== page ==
St Olaf professor exhibits improper behavior at local glider port. Investigation is underway for reported water fight and general personal threat to another pilot. Apparently the confrontation was over use of club equipment and involved throwing chemicals at the student.
Authorities have been notified.  Bystander captured incident on camera: Congratulations Dana on your first glider solo.

Thursday August 25th operations, George Underhill reports.
I got down to Stanton at 8:30 to get my glider out and open the hangar. Ben Norman showed up at 9:00 and we lowered the K-21 and gave it a rinse and dry. Dick and Dan Smith arrived shortly thereafter and we towed the K-21 out to runway 36. Paddy Dale was next to arrive and we planned our tows carefully since our tow pilot Jay Biggs needed to depart at 1:00 PM. The first tow was at 10:30 with Ben in the front and myself in the back. It was a smooth tow and return to 36. Paddy then occupied the back seat with Ben on the second tow. Dick and Dan pulled out the Owl and I pulled my Ventus to the line. I was anticipating weaker conditions at launch time so I had installed my 16.6 meter tips for a little extra L/D and slower thermaling speeds. I launched just before noon when the temperature was 74 degrees, which was right around the trigger te mperature. I was happy to find bumps on tow up to 3,500 MSL. I towed to 3,000 agl and released north of the field. For some time I worked between 3,500 to 3,900 MSL over the sand pit and northwest of Randolph. Dale Fletcher arrived and helped with FOO duties so everyone could get airborne. I watched Dick and Dan launched next. They had trouble finding lift down lower and were forced to return to Stanton. Paddy and Ben took another tow to 2,000 but were also unable to connect with a thermal and returned to Stanton.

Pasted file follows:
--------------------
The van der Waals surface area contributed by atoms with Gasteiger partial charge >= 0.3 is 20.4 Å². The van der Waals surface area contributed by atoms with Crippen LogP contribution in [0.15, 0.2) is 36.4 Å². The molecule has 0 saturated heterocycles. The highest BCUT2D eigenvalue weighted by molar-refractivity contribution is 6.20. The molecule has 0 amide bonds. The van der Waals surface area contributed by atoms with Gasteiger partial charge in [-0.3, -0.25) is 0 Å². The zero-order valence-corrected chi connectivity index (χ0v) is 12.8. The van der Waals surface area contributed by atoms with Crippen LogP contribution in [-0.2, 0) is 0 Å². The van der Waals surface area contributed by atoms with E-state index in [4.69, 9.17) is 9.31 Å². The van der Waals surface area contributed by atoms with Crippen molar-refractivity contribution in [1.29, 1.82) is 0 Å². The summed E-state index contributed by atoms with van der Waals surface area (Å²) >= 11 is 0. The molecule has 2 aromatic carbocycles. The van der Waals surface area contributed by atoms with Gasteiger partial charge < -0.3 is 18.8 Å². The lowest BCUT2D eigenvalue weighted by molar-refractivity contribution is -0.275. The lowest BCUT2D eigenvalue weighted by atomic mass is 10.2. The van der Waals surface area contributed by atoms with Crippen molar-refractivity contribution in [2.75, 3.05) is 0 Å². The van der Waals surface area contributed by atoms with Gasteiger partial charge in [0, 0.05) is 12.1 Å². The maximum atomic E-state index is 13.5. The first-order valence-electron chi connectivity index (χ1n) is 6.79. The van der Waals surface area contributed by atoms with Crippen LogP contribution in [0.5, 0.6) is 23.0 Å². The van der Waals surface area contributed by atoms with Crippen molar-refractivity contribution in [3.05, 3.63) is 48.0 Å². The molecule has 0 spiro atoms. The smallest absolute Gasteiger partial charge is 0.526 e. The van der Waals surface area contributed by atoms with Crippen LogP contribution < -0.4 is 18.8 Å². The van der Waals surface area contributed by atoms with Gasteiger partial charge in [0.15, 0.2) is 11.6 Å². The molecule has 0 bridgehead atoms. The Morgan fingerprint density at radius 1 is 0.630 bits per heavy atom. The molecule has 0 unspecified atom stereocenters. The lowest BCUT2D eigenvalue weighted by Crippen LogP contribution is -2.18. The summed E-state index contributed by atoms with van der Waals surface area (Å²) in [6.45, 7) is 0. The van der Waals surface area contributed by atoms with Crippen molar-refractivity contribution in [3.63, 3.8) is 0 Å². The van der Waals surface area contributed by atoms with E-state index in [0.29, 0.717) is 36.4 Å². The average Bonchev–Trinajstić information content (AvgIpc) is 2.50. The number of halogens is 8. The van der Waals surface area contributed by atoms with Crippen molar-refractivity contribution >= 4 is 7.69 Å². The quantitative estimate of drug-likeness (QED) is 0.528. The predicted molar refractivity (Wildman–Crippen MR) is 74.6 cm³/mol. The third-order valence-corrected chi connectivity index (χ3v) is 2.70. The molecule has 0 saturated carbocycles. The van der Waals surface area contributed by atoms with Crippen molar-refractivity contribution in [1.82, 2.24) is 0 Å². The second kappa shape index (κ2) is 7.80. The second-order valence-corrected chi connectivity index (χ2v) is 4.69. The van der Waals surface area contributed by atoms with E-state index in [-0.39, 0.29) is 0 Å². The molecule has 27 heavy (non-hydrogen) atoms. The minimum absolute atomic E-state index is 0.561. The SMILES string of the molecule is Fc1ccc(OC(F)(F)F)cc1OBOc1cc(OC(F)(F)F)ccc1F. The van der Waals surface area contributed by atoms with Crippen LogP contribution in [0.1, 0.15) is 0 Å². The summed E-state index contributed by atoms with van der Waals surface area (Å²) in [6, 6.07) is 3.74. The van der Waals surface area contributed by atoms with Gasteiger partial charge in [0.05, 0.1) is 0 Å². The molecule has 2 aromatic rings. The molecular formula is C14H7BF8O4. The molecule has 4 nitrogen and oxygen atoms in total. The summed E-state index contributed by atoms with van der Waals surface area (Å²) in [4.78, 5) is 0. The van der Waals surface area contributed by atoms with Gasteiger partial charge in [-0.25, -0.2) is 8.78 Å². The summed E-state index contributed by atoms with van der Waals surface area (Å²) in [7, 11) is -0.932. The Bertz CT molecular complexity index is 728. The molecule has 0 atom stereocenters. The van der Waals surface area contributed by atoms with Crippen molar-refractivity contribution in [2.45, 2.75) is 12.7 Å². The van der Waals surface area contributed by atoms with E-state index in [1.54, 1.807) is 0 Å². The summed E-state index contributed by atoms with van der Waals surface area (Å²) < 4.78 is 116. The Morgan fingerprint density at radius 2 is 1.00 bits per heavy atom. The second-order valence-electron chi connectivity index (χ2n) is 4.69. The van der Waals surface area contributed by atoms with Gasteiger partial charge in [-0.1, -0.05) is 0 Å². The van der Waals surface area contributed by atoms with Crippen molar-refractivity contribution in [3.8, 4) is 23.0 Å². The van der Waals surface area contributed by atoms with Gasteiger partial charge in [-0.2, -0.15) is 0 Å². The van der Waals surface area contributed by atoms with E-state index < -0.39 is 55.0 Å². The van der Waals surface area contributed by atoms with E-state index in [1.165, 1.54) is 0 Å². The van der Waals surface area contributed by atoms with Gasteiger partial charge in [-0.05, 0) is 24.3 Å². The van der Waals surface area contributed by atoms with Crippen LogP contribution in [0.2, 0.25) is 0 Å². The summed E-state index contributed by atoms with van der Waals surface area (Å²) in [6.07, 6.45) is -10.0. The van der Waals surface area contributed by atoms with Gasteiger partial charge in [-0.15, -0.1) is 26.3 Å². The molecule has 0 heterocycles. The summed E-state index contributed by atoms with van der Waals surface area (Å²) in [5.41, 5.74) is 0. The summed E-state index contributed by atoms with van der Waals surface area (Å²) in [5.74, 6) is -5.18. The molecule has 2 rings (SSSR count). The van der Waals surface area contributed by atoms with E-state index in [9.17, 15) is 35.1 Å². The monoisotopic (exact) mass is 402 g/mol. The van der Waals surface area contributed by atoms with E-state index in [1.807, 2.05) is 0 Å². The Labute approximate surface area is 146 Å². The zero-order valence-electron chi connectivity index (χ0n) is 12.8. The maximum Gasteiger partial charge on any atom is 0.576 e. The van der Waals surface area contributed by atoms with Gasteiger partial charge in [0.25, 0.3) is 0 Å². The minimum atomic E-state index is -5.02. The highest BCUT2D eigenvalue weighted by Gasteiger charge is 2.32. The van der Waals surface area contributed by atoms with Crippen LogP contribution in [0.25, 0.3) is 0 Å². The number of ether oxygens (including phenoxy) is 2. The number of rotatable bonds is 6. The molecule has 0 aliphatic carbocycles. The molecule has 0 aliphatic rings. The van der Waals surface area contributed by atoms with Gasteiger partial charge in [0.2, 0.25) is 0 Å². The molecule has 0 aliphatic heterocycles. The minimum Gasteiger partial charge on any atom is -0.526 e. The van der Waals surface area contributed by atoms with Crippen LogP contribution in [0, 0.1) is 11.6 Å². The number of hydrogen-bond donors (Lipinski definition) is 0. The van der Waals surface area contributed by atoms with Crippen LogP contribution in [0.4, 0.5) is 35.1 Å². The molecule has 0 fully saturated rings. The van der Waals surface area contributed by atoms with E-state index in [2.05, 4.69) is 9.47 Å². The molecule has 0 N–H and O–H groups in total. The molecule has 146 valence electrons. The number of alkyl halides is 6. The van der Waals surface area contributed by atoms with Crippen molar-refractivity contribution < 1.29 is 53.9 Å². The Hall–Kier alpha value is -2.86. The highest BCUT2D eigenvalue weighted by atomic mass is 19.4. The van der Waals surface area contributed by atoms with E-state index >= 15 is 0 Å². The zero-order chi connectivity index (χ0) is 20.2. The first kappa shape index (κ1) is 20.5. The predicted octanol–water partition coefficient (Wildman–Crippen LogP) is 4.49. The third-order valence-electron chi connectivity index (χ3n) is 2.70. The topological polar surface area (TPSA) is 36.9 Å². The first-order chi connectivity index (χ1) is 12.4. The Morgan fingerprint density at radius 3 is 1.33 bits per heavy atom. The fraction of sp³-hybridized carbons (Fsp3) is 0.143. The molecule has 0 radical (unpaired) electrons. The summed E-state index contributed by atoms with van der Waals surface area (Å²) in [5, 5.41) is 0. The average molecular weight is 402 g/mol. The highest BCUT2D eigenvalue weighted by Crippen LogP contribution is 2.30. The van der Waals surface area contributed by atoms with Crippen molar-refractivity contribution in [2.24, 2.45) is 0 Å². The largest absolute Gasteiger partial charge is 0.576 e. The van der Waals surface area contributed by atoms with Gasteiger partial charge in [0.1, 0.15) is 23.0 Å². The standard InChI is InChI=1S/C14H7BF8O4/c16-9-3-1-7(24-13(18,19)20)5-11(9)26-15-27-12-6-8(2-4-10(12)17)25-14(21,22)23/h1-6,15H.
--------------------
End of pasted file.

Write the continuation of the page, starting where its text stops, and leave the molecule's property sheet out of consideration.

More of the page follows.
There were plenty of cu's north and moving to the south. I ventured to the south a bit and wound up at 2,500 MSL but was luckily able to find another thermal north of Stanton to take me back up. It seemed that the cu's were cycling quite rapidly. A good thermal and associated cumulus faded quickly, not to be found on return. I found the c loud base at 5,000 later in the flight. Most thermals were averaging in the 2 knot range, but I did have one average 3.7. The area around Northfield was blue, but Dennison and Cannon Falls provided good clouds and reliable lift. I landed just before 2 PM after a high speed cruise of the area. Lift was still plentiful while I was bleeding off excess altitude. Thanks to Ben, Dick, Dan, Paddy and Dale for contributing to a nice flying day, and to Jay for providing the tows.

August 18th Dick Andrews Salutes Andrew Wood.
It was announced at the most recent Minnesota Soaring Club meeting that Andrew Wood has retired from his position as FAA Designated Pilot Examiner after serving 10 years! Our soaring community has benefitted greatly from Andrew's skill, knowledge, patience and commitment. Please take time to thank Andrew for all his years of service! Send him an email or note, give him a call or let him know next time you see him how much we have appreciated his contribution to soaring.

It is also my privilege to spread the word that Steve Fischer will be our new DPE after he finishes his training over the winter and takes his check ride in the spring. Steve has many years experience instructing in gliders (including motorgliders) and airplanes and is currently working on his helicopter rating. Steve has helped many of us achieve our glider, commercial glider or CFIG rating. I am confident that he will do an excellent job as our new FAA Designated Pilot Examiner.
All the best, Dick Andrews, MSC Chief Flight Instructor.

Wednesday, August 17th operations recap, Dan Smith reporting.